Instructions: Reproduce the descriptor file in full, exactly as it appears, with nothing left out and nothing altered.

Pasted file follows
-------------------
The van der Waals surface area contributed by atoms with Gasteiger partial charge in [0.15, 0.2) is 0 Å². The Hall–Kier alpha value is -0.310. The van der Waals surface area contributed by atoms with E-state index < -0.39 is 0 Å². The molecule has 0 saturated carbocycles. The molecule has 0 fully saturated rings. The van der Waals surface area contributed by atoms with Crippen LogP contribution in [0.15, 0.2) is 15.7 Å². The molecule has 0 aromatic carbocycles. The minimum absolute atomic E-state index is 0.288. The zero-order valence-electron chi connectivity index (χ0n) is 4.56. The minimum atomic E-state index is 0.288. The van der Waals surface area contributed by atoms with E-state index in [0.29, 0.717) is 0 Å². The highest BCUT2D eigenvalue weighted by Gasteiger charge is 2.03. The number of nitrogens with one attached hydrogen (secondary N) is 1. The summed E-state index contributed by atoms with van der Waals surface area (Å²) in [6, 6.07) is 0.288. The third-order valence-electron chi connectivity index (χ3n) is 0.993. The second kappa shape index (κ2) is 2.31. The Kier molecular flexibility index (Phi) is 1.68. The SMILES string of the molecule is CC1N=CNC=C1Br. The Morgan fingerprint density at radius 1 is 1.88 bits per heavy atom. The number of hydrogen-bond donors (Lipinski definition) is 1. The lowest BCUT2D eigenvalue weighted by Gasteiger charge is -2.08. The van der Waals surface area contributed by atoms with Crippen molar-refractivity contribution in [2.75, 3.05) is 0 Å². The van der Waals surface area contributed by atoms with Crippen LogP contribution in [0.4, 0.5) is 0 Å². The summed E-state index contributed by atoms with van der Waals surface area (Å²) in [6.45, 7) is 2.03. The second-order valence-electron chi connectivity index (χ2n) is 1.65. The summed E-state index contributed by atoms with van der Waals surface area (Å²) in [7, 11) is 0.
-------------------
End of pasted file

The van der Waals surface area contributed by atoms with Gasteiger partial charge in [0.15, 0.2) is 0 Å². The Hall–Kier alpha value is -0.310. The van der Waals surface area contributed by atoms with E-state index < -0.39 is 0 Å². The molecule has 0 saturated carbocycles. The molecule has 0 fully saturated rings. The van der Waals surface area contributed by atoms with Crippen LogP contribution in [0.15, 0.2) is 15.7 Å². The molecule has 0 aromatic carbocycles. The minimum absolute atomic E-state index is 0.288. The zero-order valence-electron chi connectivity index (χ0n) is 4.56. The minimum atomic E-state index is 0.288. The van der Waals surface area contributed by atoms with E-state index in [0.29, 0.717) is 0 Å². The highest BCUT2D eigenvalue weighted by Gasteiger charge is 2.03. The number of nitrogens with one attached hydrogen (secondary N) is 1. The summed E-state index contributed by atoms with van der Waals surface area (Å²) in [6, 6.07) is 0.288. The third-order valence-electron chi connectivity index (χ3n) is 0.993. The second kappa shape index (κ2) is 2.31. The Kier molecular flexibility index (Phi) is 1.68. The SMILES string of the molecule is CC1N=CNC=C1Br. The Morgan fingerprint density at radius 1 is 1.88 bits per heavy atom. The number of hydrogen-bond donors (Lipinski definition) is 1. The lowest BCUT2D eigenvalue weighted by Gasteiger charge is -2.08. The van der Waals surface area contributed by atoms with Crippen molar-refractivity contribution in [2.75, 3.05) is 0 Å². The van der Waals surface area contributed by atoms with Crippen LogP contribution in [0.4, 0.5) is 0 Å². The summed E-state index contributed by atoms with van der Waals surface area (Å²) in [6.45, 7) is 2.03. The second-order valence-electron chi connectivity index (χ2n) is 1.65. The summed E-state index contributed by atoms with van der Waals surface area (Å²) in [7, 11) is 0.